According to the literature, Autogenous bone grafts is the “gold standard” among many bone augmentation techniques [30-32]. Better implant outcomes have been documented with intraoral autogenous grafts rather than extraoral calverial and hip bone grafts [29].

Severe horizontal alveolar ridge defects have been reconstructed successfully with mandibular bone blocks [33-35]. To avoid the surgical procedure for harvesting the autogenous bone graft and its complications, several materials such as corticocancellous bovine/porcine bone have been introduced and used successfully by many authors in alveolar ridge augmentation [20,36,37].

Purpose of the Study

Clinically, radiographically and histomorphometrically compare autogenous onlay block bone graft versus xenogenic flexible bone lamina graft when used in horizontal alveolar ridge augmentation, with the aim of introduction of a possible alternative to the use autogenous bone graft in alveolar ridge augmentation procedures.

Materials and Methods
Patient selection

Fourteen patients were selected from the clinic of the oral diagnosis, Faculty of Dentistry, Ain Shams University. All patients had a maxillary partially edentulous ridge which required horizontal width augmentation labiolingually prior to implant placement. All patients had healthy mandibular symphisis as bone donor site and no particular medical history (Medically free). Male or female with age range 20- 40 years were included in the study.

Smokers, patients who showed residual infection in the edentulous area, patients with poor oral hygiene and vulnerable groups as pregnant females and decisionaly impaired individuals were excluded from the study. The nature of the study was explained to each patient and a signed, written, informed detailed consent form was obtained from all patients prior to any study-related procedures.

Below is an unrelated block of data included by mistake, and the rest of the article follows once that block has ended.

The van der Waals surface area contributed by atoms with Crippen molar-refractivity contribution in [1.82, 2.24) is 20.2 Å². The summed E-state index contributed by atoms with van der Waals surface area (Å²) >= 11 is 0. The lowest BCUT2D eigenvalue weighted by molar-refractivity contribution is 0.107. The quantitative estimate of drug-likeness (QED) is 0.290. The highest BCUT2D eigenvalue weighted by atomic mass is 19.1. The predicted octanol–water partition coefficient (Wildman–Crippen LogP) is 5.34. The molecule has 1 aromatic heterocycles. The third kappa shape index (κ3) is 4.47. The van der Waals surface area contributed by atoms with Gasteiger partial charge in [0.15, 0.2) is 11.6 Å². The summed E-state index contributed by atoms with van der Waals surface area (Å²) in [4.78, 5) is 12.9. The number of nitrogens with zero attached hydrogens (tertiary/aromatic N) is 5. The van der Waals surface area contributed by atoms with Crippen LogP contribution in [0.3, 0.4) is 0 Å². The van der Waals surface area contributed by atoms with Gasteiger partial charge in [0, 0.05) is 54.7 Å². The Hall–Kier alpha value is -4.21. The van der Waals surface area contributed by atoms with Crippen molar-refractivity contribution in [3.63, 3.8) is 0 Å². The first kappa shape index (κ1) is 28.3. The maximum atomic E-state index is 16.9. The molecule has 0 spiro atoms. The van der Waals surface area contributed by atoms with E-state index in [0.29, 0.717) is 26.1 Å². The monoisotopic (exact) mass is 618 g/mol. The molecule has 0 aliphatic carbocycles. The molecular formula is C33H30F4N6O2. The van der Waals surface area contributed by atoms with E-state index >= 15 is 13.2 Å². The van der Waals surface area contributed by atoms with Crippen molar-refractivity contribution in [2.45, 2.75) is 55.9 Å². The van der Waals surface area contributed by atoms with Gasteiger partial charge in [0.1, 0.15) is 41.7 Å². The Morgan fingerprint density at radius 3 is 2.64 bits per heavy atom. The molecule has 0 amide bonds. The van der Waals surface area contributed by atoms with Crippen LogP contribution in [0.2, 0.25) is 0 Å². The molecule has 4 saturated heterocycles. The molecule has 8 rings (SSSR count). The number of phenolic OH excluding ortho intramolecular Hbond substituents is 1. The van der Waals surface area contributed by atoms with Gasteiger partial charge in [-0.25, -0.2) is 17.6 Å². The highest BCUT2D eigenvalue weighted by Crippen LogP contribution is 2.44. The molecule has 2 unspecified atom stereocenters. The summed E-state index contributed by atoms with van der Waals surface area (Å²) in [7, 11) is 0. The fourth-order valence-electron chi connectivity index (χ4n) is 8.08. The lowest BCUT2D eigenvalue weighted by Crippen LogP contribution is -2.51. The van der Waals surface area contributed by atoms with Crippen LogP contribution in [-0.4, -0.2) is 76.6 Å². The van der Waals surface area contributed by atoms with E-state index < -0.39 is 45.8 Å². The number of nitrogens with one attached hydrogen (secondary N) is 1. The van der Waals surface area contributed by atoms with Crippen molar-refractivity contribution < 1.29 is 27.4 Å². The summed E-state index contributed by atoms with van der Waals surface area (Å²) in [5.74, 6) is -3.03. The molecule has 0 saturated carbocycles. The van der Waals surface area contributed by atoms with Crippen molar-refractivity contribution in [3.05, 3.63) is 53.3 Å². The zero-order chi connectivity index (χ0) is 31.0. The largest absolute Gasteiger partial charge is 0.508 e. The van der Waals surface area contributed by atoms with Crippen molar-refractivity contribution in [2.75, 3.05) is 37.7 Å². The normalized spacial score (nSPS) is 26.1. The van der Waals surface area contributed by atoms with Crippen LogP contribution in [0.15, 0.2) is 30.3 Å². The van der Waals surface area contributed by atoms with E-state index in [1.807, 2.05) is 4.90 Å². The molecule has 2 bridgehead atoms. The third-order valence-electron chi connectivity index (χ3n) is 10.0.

Preoperative analysis included complete medical history, past dental history, clinical examination, clinical photographs and Cone beam computed tomography to evaluate edentulous alveolar ridge morphology and to measure height and width of the alveolar ridge.

Surgical procedures

Two surgeries were carried out for each patient; the first surgery was for alveolar ridge augmentation (bone grafting) while the second surgery was for implant placement in a routine fashion. The fourteen patients were randomly divided into two equal groups by the flip of a coin. Alveolar ridge augmentation was performed in group one (G1, 7 patients) using intraoral autogenous onlay block bone graft in addition to some particulate xenograft (Gen-Os; OsteoBiol®.Italy) to fill the discrepancies around the block. The intraoral autogenous block graft was harvested from the mandibular symphysis using piezoelectric surgery (VarioSurg.NSK). Alveolar ridge augmentation was performed in group two (G2, 7 patients) using xenogenic soft cortical bone lamina graft (Lamina; OsteoBiol®.Italy) in addition to particulate xenograft (Gen-Os; OsteoBiol®.Italy). Xenogenic OsteoBiol® Cortical Bone Lamina graft is made of cortical bone of heterologous origin produced with Tecnoss® process. The bone Lamina graft after hydration become flexible and can be adapted to the defect morphology. Patients of both groups were pre-medicated one hour before the ridge augmentation surgery with amoxycillin 875mg/ clavulanic acid 125 mg orally (Hibiotic 1gm tablets; Amoun pharmaceuticals) and Dexamethasone phosphate 8mg I.M. injection (Epidron ampoule 2ml; Eipico).

Recipient site preparation for both groups: Following local anaesthesia, crestal incision and two divergent vertical incisions were made labially adjacent to the neighboring teeth. Mucoperiosteal flaps were elevated at the buccal and palatal aspects of the edentulous alveolar ridge. The cortical bone on labial aspect was perforated at multiple sites with a small round surgical bur (Aesculap, Germany) under copious irrigation to form communications with the marrow spaces and to increase bleeding in order to facilitate vascularization of the graft [38]. The bony defect was evaluated to ensure the size and shape of the needed bone graft.